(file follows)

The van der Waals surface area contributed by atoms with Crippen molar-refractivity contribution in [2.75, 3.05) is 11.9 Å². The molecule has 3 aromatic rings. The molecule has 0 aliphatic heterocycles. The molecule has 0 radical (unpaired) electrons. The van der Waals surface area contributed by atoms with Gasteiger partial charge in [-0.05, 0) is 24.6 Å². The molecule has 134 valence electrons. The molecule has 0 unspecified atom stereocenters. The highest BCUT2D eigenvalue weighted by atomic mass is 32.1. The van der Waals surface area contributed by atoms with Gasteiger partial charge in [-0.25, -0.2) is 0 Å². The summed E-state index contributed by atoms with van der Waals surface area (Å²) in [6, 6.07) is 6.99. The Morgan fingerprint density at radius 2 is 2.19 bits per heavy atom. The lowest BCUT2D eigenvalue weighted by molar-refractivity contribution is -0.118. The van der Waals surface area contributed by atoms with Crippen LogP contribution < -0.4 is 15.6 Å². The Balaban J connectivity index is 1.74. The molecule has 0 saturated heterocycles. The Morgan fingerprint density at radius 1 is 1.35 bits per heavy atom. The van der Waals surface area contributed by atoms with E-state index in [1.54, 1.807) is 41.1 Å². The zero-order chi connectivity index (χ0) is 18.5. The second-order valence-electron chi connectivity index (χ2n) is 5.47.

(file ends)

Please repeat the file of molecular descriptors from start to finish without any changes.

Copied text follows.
The van der Waals surface area contributed by atoms with Crippen molar-refractivity contribution in [2.75, 3.05) is 11.9 Å². The molecule has 3 aromatic rings. The molecule has 0 aliphatic heterocycles. The molecule has 0 radical (unpaired) electrons. The van der Waals surface area contributed by atoms with Gasteiger partial charge in [-0.05, 0) is 24.6 Å². The molecule has 134 valence electrons. The molecule has 0 unspecified atom stereocenters. The highest BCUT2D eigenvalue weighted by atomic mass is 32.1. The van der Waals surface area contributed by atoms with Gasteiger partial charge in [-0.25, -0.2) is 0 Å². The summed E-state index contributed by atoms with van der Waals surface area (Å²) in [6, 6.07) is 6.99. The Morgan fingerprint density at radius 2 is 2.19 bits per heavy atom. The lowest BCUT2D eigenvalue weighted by molar-refractivity contribution is -0.118. The van der Waals surface area contributed by atoms with Crippen LogP contribution < -0.4 is 15.6 Å². The Balaban J connectivity index is 1.74. The molecule has 0 saturated heterocycles. The Morgan fingerprint density at radius 1 is 1.35 bits per heavy atom. The van der Waals surface area contributed by atoms with E-state index in [1.54, 1.807) is 41.1 Å². The zero-order chi connectivity index (χ0) is 18.5. The second-order valence-electron chi connectivity index (χ2n) is 5.47.